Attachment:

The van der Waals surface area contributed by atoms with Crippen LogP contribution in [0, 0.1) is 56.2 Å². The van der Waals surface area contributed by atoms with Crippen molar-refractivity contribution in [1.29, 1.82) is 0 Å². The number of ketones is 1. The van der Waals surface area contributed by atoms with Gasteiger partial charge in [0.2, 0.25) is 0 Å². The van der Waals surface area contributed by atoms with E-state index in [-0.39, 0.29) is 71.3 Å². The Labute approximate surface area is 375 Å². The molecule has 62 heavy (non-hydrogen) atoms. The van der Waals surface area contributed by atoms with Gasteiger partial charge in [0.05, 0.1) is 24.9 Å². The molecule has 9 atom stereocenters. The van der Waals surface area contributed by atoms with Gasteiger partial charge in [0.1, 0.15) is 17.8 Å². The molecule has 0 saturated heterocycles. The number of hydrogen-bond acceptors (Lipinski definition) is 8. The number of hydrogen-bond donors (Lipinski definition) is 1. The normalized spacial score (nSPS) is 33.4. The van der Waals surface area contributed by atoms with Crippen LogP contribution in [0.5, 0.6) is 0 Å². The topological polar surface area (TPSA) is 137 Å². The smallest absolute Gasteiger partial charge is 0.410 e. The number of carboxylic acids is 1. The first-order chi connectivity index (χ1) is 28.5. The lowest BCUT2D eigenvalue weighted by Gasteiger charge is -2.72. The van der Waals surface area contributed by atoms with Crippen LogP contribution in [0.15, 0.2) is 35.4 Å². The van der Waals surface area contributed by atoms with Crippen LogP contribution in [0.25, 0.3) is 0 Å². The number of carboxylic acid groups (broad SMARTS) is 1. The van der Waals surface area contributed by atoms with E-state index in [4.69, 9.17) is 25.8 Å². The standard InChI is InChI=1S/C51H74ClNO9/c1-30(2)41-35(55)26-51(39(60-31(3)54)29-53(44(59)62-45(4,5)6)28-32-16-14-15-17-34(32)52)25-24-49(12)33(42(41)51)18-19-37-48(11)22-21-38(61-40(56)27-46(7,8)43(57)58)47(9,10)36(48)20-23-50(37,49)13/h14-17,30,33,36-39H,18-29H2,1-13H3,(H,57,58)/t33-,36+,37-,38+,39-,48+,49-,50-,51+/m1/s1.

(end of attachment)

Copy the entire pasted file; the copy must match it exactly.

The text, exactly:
The van der Waals surface area contributed by atoms with Crippen LogP contribution in [0, 0.1) is 56.2 Å². The van der Waals surface area contributed by atoms with Crippen molar-refractivity contribution in [1.29, 1.82) is 0 Å². The number of ketones is 1. The van der Waals surface area contributed by atoms with Gasteiger partial charge in [0.2, 0.25) is 0 Å². The van der Waals surface area contributed by atoms with E-state index in [-0.39, 0.29) is 71.3 Å². The Labute approximate surface area is 375 Å². The molecule has 62 heavy (non-hydrogen) atoms. The van der Waals surface area contributed by atoms with Gasteiger partial charge in [0.05, 0.1) is 24.9 Å². The molecule has 9 atom stereocenters. The van der Waals surface area contributed by atoms with Gasteiger partial charge in [0.1, 0.15) is 17.8 Å². The molecule has 0 saturated heterocycles. The number of hydrogen-bond acceptors (Lipinski definition) is 8. The number of hydrogen-bond donors (Lipinski definition) is 1. The normalized spacial score (nSPS) is 33.4. The van der Waals surface area contributed by atoms with Crippen LogP contribution in [0.5, 0.6) is 0 Å². The topological polar surface area (TPSA) is 137 Å². The smallest absolute Gasteiger partial charge is 0.410 e. The number of carboxylic acids is 1. The first-order chi connectivity index (χ1) is 28.5. The lowest BCUT2D eigenvalue weighted by Gasteiger charge is -2.72. The van der Waals surface area contributed by atoms with Crippen LogP contribution in [0.15, 0.2) is 35.4 Å². The van der Waals surface area contributed by atoms with Crippen LogP contribution in [0.25, 0.3) is 0 Å². The number of carboxylic acid groups (broad SMARTS) is 1. The van der Waals surface area contributed by atoms with E-state index in [4.69, 9.17) is 25.8 Å². The standard InChI is InChI=1S/C51H74ClNO9/c1-30(2)41-35(55)26-51(39(60-31(3)54)29-53(44(59)62-45(4,5)6)28-32-16-14-15-17-34(32)52)25-24-49(12)33(42(41)51)18-19-37-48(11)22-21-38(61-40(56)27-46(7,8)43(57)58)47(9,10)36(48)20-23-50(37,49)13/h14-17,30,33,36-39H,18-29H2,1-13H3,(H,57,58)/t33-,36+,37-,38+,39-,48+,49-,50-,51+/m1/s1.